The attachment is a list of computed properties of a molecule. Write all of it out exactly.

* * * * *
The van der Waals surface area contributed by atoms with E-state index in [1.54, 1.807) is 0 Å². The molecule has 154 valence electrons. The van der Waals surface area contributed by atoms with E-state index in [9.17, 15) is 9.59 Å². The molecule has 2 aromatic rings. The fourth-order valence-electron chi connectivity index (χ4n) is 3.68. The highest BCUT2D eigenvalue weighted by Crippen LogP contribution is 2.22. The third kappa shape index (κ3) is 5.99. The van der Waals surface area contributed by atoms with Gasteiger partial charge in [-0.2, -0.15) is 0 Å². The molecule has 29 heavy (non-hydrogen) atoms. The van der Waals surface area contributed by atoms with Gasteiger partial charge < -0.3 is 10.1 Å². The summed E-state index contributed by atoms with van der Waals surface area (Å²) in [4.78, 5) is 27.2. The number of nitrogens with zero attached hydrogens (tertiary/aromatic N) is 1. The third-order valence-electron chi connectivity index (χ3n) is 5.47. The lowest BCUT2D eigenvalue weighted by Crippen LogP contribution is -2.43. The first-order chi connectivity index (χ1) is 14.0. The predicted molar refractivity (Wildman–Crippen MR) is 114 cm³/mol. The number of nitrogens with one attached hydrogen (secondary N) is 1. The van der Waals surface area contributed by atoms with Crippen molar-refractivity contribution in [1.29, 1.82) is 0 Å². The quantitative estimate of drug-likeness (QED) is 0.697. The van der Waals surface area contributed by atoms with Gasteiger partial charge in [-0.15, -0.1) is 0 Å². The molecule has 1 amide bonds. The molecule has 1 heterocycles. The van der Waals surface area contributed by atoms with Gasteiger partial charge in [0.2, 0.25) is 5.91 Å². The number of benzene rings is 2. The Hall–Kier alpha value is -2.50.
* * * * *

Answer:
The van der Waals surface area contributed by atoms with E-state index in [1.54, 1.807) is 0 Å². The molecule has 154 valence electrons. The van der Waals surface area contributed by atoms with E-state index in [9.17, 15) is 9.59 Å². The molecule has 2 aromatic rings. The fourth-order valence-electron chi connectivity index (χ4n) is 3.68. The highest BCUT2D eigenvalue weighted by Crippen LogP contribution is 2.22. The third kappa shape index (κ3) is 5.99. The van der Waals surface area contributed by atoms with Gasteiger partial charge in [-0.2, -0.15) is 0 Å². The molecule has 29 heavy (non-hydrogen) atoms. The van der Waals surface area contributed by atoms with Gasteiger partial charge < -0.3 is 10.1 Å². The summed E-state index contributed by atoms with van der Waals surface area (Å²) in [4.78, 5) is 27.2. The number of nitrogens with zero attached hydrogens (tertiary/aromatic N) is 1. The third-order valence-electron chi connectivity index (χ3n) is 5.47. The lowest BCUT2D eigenvalue weighted by Crippen LogP contribution is -2.43. The first-order chi connectivity index (χ1) is 14.0. The predicted molar refractivity (Wildman–Crippen MR) is 114 cm³/mol. The number of nitrogens with one attached hydrogen (secondary N) is 1. The van der Waals surface area contributed by atoms with Crippen molar-refractivity contribution in [1.29, 1.82) is 0 Å². The quantitative estimate of drug-likeness (QED) is 0.697. The van der Waals surface area contributed by atoms with Gasteiger partial charge in [-0.15, -0.1) is 0 Å². The molecule has 1 amide bonds. The molecule has 1 heterocycles. The van der Waals surface area contributed by atoms with Gasteiger partial charge in [0.2, 0.25) is 5.91 Å². The number of benzene rings is 2. The Hall–Kier alpha value is -2.50.